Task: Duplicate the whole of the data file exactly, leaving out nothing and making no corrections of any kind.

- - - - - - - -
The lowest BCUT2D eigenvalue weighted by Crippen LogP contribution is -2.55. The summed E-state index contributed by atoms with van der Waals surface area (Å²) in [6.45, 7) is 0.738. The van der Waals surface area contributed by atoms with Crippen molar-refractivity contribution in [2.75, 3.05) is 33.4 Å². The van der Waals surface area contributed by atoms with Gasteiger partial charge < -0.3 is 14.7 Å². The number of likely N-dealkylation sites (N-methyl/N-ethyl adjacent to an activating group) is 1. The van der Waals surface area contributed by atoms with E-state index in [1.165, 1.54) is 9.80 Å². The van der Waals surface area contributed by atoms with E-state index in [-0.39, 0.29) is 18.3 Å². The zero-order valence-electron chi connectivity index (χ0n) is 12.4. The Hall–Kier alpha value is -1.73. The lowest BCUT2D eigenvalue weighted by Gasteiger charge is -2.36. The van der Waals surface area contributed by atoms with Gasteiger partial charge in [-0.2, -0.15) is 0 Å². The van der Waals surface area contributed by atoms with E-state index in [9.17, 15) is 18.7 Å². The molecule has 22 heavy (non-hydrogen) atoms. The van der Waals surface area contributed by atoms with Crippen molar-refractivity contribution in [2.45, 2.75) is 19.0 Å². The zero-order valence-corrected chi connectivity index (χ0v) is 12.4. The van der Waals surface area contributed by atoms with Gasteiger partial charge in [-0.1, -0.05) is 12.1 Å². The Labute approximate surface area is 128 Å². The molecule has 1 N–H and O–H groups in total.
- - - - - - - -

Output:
The lowest BCUT2D eigenvalue weighted by Crippen LogP contribution is -2.55. The summed E-state index contributed by atoms with van der Waals surface area (Å²) in [6.45, 7) is 0.738. The van der Waals surface area contributed by atoms with Crippen molar-refractivity contribution in [2.75, 3.05) is 33.4 Å². The van der Waals surface area contributed by atoms with Gasteiger partial charge < -0.3 is 14.7 Å². The number of likely N-dealkylation sites (N-methyl/N-ethyl adjacent to an activating group) is 1. The van der Waals surface area contributed by atoms with E-state index in [1.165, 1.54) is 9.80 Å². The van der Waals surface area contributed by atoms with E-state index in [-0.39, 0.29) is 18.3 Å². The zero-order valence-electron chi connectivity index (χ0n) is 12.4. The Hall–Kier alpha value is -1.73. The lowest BCUT2D eigenvalue weighted by Gasteiger charge is -2.36. The van der Waals surface area contributed by atoms with Gasteiger partial charge in [-0.2, -0.15) is 0 Å². The van der Waals surface area contributed by atoms with E-state index in [9.17, 15) is 18.7 Å². The molecule has 22 heavy (non-hydrogen) atoms. The van der Waals surface area contributed by atoms with Crippen molar-refractivity contribution in [2.45, 2.75) is 19.0 Å². The zero-order valence-corrected chi connectivity index (χ0v) is 12.4. The van der Waals surface area contributed by atoms with Gasteiger partial charge in [-0.1, -0.05) is 12.1 Å². The Labute approximate surface area is 128 Å². The molecule has 1 N–H and O–H groups in total.